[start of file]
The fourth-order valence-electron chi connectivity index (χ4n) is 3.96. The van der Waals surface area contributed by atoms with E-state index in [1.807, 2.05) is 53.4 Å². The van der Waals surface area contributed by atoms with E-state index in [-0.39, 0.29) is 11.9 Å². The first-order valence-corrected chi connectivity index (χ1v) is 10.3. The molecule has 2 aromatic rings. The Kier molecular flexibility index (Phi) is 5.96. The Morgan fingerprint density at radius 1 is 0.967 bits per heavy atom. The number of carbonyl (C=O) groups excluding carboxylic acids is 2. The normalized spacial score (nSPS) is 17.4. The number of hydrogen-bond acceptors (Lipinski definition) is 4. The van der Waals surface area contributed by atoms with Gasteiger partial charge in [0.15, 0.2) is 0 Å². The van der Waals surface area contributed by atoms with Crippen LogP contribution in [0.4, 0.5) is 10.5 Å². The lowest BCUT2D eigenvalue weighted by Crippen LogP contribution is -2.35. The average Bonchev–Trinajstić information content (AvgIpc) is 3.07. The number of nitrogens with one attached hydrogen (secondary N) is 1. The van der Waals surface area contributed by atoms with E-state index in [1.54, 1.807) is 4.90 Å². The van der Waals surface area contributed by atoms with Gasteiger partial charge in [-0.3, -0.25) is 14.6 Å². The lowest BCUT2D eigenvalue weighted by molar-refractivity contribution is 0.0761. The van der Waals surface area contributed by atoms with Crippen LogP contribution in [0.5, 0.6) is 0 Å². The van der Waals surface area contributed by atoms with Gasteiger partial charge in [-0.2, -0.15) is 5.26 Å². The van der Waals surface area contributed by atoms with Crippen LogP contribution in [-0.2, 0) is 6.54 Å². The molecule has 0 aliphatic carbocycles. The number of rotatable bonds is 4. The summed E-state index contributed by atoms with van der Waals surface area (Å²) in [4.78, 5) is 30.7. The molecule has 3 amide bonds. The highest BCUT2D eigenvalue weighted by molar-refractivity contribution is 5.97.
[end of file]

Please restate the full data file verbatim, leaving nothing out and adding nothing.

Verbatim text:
The fourth-order valence-electron chi connectivity index (χ4n) is 3.96. The van der Waals surface area contributed by atoms with E-state index in [1.807, 2.05) is 53.4 Å². The van der Waals surface area contributed by atoms with E-state index in [-0.39, 0.29) is 11.9 Å². The first-order valence-corrected chi connectivity index (χ1v) is 10.3. The molecule has 2 aromatic rings. The Kier molecular flexibility index (Phi) is 5.96. The Morgan fingerprint density at radius 1 is 0.967 bits per heavy atom. The number of carbonyl (C=O) groups excluding carboxylic acids is 2. The normalized spacial score (nSPS) is 17.4. The number of hydrogen-bond acceptors (Lipinski definition) is 4. The van der Waals surface area contributed by atoms with Gasteiger partial charge in [0.15, 0.2) is 0 Å². The van der Waals surface area contributed by atoms with Crippen LogP contribution in [0.4, 0.5) is 10.5 Å². The lowest BCUT2D eigenvalue weighted by Crippen LogP contribution is -2.35. The average Bonchev–Trinajstić information content (AvgIpc) is 3.07. The number of nitrogens with one attached hydrogen (secondary N) is 1. The van der Waals surface area contributed by atoms with E-state index in [1.54, 1.807) is 4.90 Å². The van der Waals surface area contributed by atoms with Gasteiger partial charge in [-0.3, -0.25) is 14.6 Å². The lowest BCUT2D eigenvalue weighted by molar-refractivity contribution is 0.0761. The van der Waals surface area contributed by atoms with Crippen LogP contribution in [0.5, 0.6) is 0 Å². The van der Waals surface area contributed by atoms with Gasteiger partial charge in [-0.2, -0.15) is 5.26 Å². The van der Waals surface area contributed by atoms with Crippen LogP contribution in [-0.2, 0) is 6.54 Å². The molecule has 0 aliphatic carbocycles. The number of rotatable bonds is 4. The summed E-state index contributed by atoms with van der Waals surface area (Å²) in [4.78, 5) is 30.7. The molecule has 3 amide bonds. The highest BCUT2D eigenvalue weighted by molar-refractivity contribution is 5.97.